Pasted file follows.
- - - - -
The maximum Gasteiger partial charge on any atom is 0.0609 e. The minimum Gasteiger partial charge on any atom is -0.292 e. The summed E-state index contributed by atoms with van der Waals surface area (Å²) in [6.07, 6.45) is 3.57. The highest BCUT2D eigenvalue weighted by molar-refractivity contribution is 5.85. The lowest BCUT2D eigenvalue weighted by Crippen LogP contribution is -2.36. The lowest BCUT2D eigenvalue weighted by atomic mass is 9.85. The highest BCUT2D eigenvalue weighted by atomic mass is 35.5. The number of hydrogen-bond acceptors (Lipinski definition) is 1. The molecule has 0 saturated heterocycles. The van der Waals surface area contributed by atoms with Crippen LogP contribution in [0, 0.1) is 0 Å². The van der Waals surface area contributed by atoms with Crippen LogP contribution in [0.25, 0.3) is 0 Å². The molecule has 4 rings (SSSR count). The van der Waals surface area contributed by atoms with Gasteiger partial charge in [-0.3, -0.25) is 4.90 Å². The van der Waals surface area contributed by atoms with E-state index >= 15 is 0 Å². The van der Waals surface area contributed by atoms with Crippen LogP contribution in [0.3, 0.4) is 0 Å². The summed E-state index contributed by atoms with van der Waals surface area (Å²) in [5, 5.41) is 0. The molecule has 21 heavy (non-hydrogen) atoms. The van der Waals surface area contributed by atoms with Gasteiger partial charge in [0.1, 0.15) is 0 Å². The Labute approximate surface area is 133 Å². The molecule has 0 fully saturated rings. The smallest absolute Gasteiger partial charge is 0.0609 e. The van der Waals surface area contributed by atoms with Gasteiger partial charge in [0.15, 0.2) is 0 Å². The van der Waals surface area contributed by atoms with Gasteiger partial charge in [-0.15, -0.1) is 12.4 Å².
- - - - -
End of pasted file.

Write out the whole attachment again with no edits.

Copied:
The maximum Gasteiger partial charge on any atom is 0.0609 e. The minimum Gasteiger partial charge on any atom is -0.292 e. The summed E-state index contributed by atoms with van der Waals surface area (Å²) in [6.07, 6.45) is 3.57. The highest BCUT2D eigenvalue weighted by molar-refractivity contribution is 5.85. The lowest BCUT2D eigenvalue weighted by Crippen LogP contribution is -2.36. The lowest BCUT2D eigenvalue weighted by atomic mass is 9.85. The highest BCUT2D eigenvalue weighted by atomic mass is 35.5. The number of hydrogen-bond acceptors (Lipinski definition) is 1. The molecule has 0 saturated heterocycles. The van der Waals surface area contributed by atoms with Crippen LogP contribution in [0, 0.1) is 0 Å². The van der Waals surface area contributed by atoms with Crippen LogP contribution in [0.25, 0.3) is 0 Å². The molecule has 4 rings (SSSR count). The van der Waals surface area contributed by atoms with Gasteiger partial charge in [-0.3, -0.25) is 4.90 Å². The van der Waals surface area contributed by atoms with E-state index >= 15 is 0 Å². The van der Waals surface area contributed by atoms with Crippen LogP contribution in [0.3, 0.4) is 0 Å². The summed E-state index contributed by atoms with van der Waals surface area (Å²) in [5, 5.41) is 0. The molecule has 21 heavy (non-hydrogen) atoms. The van der Waals surface area contributed by atoms with Gasteiger partial charge in [0.1, 0.15) is 0 Å². The Labute approximate surface area is 133 Å². The molecule has 0 fully saturated rings. The smallest absolute Gasteiger partial charge is 0.0609 e. The van der Waals surface area contributed by atoms with Gasteiger partial charge in [0.15, 0.2) is 0 Å². The van der Waals surface area contributed by atoms with Gasteiger partial charge in [-0.15, -0.1) is 12.4 Å².